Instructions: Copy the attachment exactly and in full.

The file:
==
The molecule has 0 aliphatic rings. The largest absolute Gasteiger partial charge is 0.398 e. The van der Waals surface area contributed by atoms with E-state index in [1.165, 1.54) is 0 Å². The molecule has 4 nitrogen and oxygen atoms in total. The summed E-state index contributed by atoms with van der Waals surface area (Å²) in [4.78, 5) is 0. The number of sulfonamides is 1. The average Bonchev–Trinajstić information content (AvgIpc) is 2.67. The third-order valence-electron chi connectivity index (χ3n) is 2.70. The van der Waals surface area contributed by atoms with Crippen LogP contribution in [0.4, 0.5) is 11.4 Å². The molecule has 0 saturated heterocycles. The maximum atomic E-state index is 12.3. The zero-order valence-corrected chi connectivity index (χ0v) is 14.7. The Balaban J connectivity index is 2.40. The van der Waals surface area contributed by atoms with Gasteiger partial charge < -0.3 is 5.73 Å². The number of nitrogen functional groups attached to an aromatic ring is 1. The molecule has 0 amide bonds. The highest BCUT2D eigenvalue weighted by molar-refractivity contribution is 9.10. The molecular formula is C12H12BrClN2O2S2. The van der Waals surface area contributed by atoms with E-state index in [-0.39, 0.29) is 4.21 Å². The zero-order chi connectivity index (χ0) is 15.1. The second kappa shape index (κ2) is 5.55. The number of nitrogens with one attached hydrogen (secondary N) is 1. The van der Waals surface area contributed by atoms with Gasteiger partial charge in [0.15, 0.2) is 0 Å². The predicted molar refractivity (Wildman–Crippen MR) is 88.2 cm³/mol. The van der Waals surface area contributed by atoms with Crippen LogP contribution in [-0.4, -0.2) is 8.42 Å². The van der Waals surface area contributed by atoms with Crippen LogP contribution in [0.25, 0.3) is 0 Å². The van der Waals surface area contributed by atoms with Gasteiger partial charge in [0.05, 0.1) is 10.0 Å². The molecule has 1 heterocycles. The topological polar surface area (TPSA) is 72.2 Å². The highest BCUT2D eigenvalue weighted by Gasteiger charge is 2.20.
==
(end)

The molecule has 0 aliphatic rings. The largest absolute Gasteiger partial charge is 0.398 e. The van der Waals surface area contributed by atoms with E-state index in [1.165, 1.54) is 0 Å². The molecule has 4 nitrogen and oxygen atoms in total. The summed E-state index contributed by atoms with van der Waals surface area (Å²) in [4.78, 5) is 0. The number of sulfonamides is 1. The average Bonchev–Trinajstić information content (AvgIpc) is 2.67. The third-order valence-electron chi connectivity index (χ3n) is 2.70. The van der Waals surface area contributed by atoms with Crippen LogP contribution in [0.4, 0.5) is 11.4 Å². The molecule has 0 saturated heterocycles. The maximum atomic E-state index is 12.3. The zero-order valence-corrected chi connectivity index (χ0v) is 14.7. The Balaban J connectivity index is 2.40. The van der Waals surface area contributed by atoms with Gasteiger partial charge < -0.3 is 5.73 Å². The number of nitrogen functional groups attached to an aromatic ring is 1. The molecule has 0 amide bonds. The highest BCUT2D eigenvalue weighted by molar-refractivity contribution is 9.10. The molecular formula is C12H12BrClN2O2S2. The van der Waals surface area contributed by atoms with E-state index in [-0.39, 0.29) is 4.21 Å². The zero-order chi connectivity index (χ0) is 15.1. The second kappa shape index (κ2) is 5.55. The number of nitrogens with one attached hydrogen (secondary N) is 1. The van der Waals surface area contributed by atoms with Gasteiger partial charge in [0.15, 0.2) is 0 Å². The predicted molar refractivity (Wildman–Crippen MR) is 88.2 cm³/mol. The van der Waals surface area contributed by atoms with Crippen LogP contribution in [-0.4, -0.2) is 8.42 Å². The van der Waals surface area contributed by atoms with Crippen LogP contribution in [0.25, 0.3) is 0 Å². The van der Waals surface area contributed by atoms with Gasteiger partial charge in [0.05, 0.1) is 10.0 Å². The molecule has 1 heterocycles. The topological polar surface area (TPSA) is 72.2 Å². The highest BCUT2D eigenvalue weighted by Gasteiger charge is 2.20.